As the first step toward building an aggregate index of fashion involvement, these five selected dimensions were utilized for initial analysis purposes. For each of the selected fashion behavioral dimensions, there exists a history of empirical research and tested measurement technology. Based on that research, [These measures have been developed and tested over the course of four major consumer research programs supervised by C.W. King. For the most recent work on the individual measures, see King, Tigert and Ring (1975) where the questions were tested individually preparatory to their aggregations into an index.] five individual questions, each a field tested measure of one of the five basic fashion behavioral dimensions, were selected for the development of "fashion involvement index".

Those questions are:

1. Fashion innovativeness and time of purchase. In general, would you say you buy new men's clothing fashions earlier in the season, about the same time, or later in the season than most other men?

Earlier in the season than most other men ..............

About the same time as most other men ..................

Later in the season than most other men ................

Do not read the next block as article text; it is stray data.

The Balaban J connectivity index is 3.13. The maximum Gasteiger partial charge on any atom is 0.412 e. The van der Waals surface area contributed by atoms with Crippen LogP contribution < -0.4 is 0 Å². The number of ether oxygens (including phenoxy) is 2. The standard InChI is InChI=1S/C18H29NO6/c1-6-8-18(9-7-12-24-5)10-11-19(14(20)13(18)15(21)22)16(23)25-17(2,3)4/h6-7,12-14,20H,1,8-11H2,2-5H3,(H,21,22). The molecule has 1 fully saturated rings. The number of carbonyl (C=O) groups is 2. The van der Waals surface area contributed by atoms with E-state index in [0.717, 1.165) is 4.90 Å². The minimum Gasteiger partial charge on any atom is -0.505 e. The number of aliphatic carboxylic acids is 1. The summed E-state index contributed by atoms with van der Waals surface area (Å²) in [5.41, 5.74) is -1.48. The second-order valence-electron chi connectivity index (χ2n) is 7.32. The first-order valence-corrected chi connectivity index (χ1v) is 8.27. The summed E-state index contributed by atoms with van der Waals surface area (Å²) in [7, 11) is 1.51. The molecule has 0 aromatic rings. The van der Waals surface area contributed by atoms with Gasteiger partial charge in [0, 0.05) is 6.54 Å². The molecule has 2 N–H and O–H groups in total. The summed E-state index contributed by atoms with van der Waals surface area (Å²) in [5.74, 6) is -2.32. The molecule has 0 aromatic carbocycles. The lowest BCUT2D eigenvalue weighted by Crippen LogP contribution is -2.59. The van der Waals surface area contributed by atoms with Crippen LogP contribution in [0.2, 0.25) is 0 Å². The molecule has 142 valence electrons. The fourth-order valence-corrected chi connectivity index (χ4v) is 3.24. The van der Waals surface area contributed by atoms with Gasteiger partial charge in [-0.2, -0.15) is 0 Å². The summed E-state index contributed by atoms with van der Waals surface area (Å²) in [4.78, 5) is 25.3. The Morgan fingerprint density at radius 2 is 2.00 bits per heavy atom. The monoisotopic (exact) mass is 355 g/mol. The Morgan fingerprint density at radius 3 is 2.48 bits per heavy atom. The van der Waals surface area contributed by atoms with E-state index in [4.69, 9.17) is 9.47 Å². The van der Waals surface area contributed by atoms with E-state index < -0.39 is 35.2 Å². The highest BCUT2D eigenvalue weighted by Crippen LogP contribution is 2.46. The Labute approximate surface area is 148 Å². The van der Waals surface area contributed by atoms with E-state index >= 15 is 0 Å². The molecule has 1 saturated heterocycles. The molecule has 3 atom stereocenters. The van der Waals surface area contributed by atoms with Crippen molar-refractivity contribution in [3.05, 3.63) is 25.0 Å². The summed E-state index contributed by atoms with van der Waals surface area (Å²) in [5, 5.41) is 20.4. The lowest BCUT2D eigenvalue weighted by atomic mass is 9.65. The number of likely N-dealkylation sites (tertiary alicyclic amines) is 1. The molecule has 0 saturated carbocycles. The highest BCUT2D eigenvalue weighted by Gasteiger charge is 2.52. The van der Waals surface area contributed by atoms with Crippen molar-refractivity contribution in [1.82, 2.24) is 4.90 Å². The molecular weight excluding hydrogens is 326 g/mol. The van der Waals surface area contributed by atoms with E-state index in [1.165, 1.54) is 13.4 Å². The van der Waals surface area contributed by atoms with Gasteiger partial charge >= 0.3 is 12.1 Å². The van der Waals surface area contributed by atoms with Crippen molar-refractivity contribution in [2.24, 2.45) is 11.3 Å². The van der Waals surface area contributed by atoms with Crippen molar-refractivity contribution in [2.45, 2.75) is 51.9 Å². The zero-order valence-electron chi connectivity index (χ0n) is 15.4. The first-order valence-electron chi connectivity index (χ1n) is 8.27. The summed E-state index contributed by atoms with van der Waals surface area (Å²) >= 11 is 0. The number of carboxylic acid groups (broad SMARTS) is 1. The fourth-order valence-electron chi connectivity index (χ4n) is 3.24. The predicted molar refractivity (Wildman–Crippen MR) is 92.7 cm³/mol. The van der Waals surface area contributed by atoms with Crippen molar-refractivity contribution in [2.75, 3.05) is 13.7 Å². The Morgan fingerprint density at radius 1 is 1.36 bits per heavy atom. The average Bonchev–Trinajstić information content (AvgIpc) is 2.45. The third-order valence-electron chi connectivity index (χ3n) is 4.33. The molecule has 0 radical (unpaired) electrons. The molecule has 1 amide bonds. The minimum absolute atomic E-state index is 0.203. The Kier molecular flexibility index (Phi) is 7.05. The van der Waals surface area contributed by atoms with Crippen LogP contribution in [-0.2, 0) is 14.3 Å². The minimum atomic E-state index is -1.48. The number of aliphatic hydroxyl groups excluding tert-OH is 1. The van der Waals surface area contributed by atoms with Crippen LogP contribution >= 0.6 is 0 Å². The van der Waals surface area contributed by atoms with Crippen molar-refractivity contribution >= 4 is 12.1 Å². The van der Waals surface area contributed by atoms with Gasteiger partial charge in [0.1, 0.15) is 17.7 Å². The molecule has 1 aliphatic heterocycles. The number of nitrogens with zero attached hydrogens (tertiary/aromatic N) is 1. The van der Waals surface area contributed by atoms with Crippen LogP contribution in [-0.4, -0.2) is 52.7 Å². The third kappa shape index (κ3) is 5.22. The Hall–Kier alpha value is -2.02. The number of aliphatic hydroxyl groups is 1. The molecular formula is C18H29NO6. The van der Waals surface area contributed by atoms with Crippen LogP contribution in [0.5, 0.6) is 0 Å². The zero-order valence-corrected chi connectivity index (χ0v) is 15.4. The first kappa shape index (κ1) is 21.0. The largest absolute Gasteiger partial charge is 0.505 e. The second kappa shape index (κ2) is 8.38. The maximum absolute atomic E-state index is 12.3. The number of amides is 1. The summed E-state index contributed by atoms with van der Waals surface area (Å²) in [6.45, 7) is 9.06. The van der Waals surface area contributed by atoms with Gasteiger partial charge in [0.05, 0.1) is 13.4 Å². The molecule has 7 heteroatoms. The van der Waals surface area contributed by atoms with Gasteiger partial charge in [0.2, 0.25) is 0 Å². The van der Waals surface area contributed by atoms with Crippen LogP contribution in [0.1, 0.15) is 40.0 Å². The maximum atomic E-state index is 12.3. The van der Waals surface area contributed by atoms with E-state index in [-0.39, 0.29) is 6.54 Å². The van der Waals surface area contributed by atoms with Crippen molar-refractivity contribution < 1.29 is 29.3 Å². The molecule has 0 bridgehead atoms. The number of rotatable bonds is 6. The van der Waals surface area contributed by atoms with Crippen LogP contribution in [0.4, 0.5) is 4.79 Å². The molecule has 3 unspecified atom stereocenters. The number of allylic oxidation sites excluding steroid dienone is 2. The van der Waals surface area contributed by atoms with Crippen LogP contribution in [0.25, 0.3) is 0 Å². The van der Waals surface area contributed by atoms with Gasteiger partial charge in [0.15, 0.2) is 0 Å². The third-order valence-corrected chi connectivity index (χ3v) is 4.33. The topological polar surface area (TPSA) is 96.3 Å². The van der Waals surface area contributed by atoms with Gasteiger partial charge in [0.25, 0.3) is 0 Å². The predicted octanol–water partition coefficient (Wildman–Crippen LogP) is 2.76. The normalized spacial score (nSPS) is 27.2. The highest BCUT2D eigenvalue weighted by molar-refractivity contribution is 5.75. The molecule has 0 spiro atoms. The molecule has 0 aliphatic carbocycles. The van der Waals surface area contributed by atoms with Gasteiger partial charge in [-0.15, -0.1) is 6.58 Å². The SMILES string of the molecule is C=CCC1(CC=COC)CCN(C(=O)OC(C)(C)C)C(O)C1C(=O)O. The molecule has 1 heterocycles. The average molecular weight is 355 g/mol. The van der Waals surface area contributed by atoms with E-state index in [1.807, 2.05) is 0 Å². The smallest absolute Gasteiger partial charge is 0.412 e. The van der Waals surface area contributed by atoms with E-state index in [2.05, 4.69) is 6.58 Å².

2. Fashion interpersonal communication. Would you say you give very little information, an average amount of information, or a great deal of information about new men's clothing fashions to your friends?

I give very little information to my friends ............

I give an average amount of information to my friends...

I give a great deal of information to my friends ........

3. Fashion interest. In general, would you say you are less interested, about as interested, or more interested in men's clothing fashions than most other men?

Less interested than most other men .....................

About as interested as most other men ...................

More interested than most other men .....................

4. Fashion knowledgeability. Compared with most other men, are you less likely, about as likely, or more likely to be asked for advice about new men's clothing fashions?

Less likely to be asked than most other men .............

About as likely to be asked as most other men ...........

More likely to be asked than most other men .............

5. Fashion awareness, and reaction to changing fashion trends. Which one of the statements below best describes your reaction to changing fashions in men's clothes? (Even though there may be no statement listed which exactly describes how you feel, make the best choice you can from the answers listed).

I read the fashion news regularly and try to keep my wardrobe up-to-date with the fashion trends .............

I keep up-to-date on all the fashion changes although I don't always attempt to dress according to these changes .................................................